LONDON, United Kingdom – March 12, 2014 – Scientists from the Biogerontology Research Foundation (BGRF) have proposed a new computer-based method of screening drugs that could be used to slow the ageing process in humans. The research, published in the journal Frontiers In Genetics, will be presented at the Practical Applications of Aging Research Symposium at MipTek 2014 in Basel, Switzerland.
An ageing population is one of modern society’s major challenges. Advances in biomedicine and healthcare have led to unprecedentedly long lives after retirement – and an increased burden on the global economy.
There is an urgent need to develop geroprotective (protecting against ageing) treatments that can increase the productive health spans of the working population, maintaining performance and avoiding loss of function. While research has extended the lifespan of some animals by up to ten times, applying these discoveries to humans has proved challenging.
To address these challenges, an international team of biogerontologists, geneticists, computer scientists and biomathematicians proposed using a computer simulation and laboratory validation approach using human cells and model organisms to predict what drugs may help fight aging in humans.
The proposed method uses gene expression data from “young” and “old” tissues to construct the cloud of molecular signalling pathways involved in ageing and longevity. It then evaluates the effects of a large number of drugs and drug combinations to emulate a youthful state for cells and tissues.
Alex Zhavoronkov, PhD, Director of the Biogerontology Research Foundation, commented on the research, saying:
There are thousands of promising research projects that are likely to extend our lifespans in the future. But we need to find drugs as soon as possible to enable the elderly to live disease-free until rejuvenating technologies become available. There are thousands of compounds with known molecular targets. Due to high cost and the time it takes to complete experimental work, it is would be impossible to test all of the effects of these drugs in mice, let alone in humans. We need a better way of predicting the efficacy of a drug in humans. Our team has proposed a method for doing that in silico using multiple sources of data and may yield solutions that work on both population and individual levels which we hope to validate in the very near future.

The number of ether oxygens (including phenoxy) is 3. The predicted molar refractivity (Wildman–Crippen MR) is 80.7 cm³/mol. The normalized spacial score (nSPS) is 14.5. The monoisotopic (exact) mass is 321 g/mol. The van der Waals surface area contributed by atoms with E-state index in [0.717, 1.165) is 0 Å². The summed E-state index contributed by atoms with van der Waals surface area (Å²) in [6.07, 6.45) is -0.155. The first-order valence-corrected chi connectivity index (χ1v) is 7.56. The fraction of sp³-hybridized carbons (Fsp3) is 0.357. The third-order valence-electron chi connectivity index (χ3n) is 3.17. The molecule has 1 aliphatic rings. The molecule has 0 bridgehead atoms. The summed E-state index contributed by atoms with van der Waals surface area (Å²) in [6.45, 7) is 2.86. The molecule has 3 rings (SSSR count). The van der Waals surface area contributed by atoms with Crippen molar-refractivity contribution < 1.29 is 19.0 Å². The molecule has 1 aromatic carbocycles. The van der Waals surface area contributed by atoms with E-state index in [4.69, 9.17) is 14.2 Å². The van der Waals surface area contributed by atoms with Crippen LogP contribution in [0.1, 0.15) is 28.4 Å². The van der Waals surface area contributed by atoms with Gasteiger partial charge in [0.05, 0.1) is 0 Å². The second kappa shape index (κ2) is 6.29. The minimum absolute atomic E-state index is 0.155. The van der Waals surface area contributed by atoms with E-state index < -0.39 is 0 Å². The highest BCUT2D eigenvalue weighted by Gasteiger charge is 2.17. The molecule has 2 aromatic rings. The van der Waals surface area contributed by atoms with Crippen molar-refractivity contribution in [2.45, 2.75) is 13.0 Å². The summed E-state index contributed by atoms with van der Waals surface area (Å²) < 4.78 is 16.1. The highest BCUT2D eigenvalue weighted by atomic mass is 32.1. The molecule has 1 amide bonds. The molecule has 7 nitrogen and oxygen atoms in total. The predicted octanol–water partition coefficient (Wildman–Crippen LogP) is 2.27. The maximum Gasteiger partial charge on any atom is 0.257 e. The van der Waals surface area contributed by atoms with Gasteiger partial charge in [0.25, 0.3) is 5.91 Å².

The BGRF salutes the many research teams and companies around the world that are working hard on finding drugs that restore lost function in, and ameliorate the suffering of, the elderly. The recent wave of start up activity in the field of ageing research, which includes Google’s Calico, Craig Venter’s Human Longevity Inc. and In Silico Medicine (which uses a signalling pathway regulation approach) holds a lot of promise for the whole area of biogerontology.
The decreases in cost and increased availability of genetic and epigenetic research as well as recent breakthroughs in computer technologies are already helping us make better decisions in biomedicine. This proposed method may take the in silico approach to drug discovery to the next level. If they can validate it in the laboratory, and we are working on that as we speak, this may revolutionise ageing research
Said Anton Buzdin, the director of the First Oncology Research and Advisory Center and CEO of Pathway Pharmaceuticals in Hong Kong.
The paper, which describes the new approach to the screening and ranking of geroprotective drugs, was published in the reputable scientific journal Frontiers in Genetics.